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Writing Books/Sticky Situation - Sample Chapter

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Hi there Liz!  I have done a very silly thing.  I've been toying with an idea for a collectibles reference guide on vintage Xmas ornaments.  Its been on my mind for more than a year, and 3 days ago, I threw caution to the wind, and decided to test the waters.  I don't know what possessed me to fire off that email to the publisher.  I suppose it may have been the open invitation on the website, calling for new authors with fresh ideas.  Or, my decision may have been affected by their lack of query requirements.  All they wanted was a brief description of the idea, some sample pictures, and my opinion on marketing and sales.  No problem!  The email was finished in under 10 minutes.

I explained that my book was different because there's no competition.  My book would be the first to cover this particular collectibles subset.  The market for vintage ornaments is on fire, and prices are doubling every 2 years.   But the lack of good reference material is opening the door for myths and over generalizations regarding history, design, age, etc.  As a seasoned collector, it is breaking my heart!  This is what I told them.  

In all honesty, I was expecting to wait a month or more for a response, if one came at all.  I'd have ample time to start writing some text.  But, oh boy, was I wrong!  There was an email from the publisher waiting for me less than 24 hours later.  It was short and sweet and simply said, "I would be pleased if you could send me a sample chapter, and a table of contents."  He also threw in something about me not covering enough ornament manufacturers.  I thought to myself, "He obviously doesn't know the field because I listed all there were at the time."  Why was I busying my mind with that silly thought?!  I was totally unprepared.  I had an idea for the book, but certainly hadn't considered the TOC. And a sample chapter, are you kidding me?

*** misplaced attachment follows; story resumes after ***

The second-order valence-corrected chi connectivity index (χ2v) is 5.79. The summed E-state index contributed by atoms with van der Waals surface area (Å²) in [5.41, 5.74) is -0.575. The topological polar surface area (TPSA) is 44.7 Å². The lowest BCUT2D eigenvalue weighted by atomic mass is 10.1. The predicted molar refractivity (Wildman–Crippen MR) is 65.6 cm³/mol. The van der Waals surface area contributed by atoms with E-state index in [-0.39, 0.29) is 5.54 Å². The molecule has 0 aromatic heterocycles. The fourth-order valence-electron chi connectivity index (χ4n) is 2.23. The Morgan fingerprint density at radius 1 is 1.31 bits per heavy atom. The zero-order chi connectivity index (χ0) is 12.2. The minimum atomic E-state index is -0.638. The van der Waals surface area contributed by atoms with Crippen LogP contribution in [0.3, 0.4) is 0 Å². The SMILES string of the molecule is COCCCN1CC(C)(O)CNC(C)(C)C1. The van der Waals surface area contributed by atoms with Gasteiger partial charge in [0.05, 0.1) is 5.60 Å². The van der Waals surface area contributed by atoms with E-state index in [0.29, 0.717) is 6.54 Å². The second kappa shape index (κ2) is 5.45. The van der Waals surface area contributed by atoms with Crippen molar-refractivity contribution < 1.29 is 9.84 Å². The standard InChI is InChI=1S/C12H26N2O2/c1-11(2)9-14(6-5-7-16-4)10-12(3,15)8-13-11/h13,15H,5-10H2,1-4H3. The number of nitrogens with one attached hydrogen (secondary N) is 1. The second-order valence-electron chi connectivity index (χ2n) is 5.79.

Oh yeah, let's not forget the part where I reply to his email, thanking him for the quick response.  Which would've been fine had I just stopped there.  But, oh no, I went on to tell him that I understood his concern over the small number of manufacturers, and explained that there just weren't that many. (Wait a minute...did I just correct him?  Oh, geez.) I offered some other options for includes that would lengthen the book, and told him that I could, without a doubt, make it work.  Again, I should've turned on my mental filter, and  ended it there.  But instead, I went on to ask that he give me a week or so to forward the TOC and sample chapter.  I confessed that I had been putting most of my time into research and formulating current market values, and had neglected to write much text.  Stupid, stupid girl!   So basically, I may have just insulted him by telling him that he didn't know anything about my proposed subject, and told him I pitched a proposal for a book that I hadn't begun writing.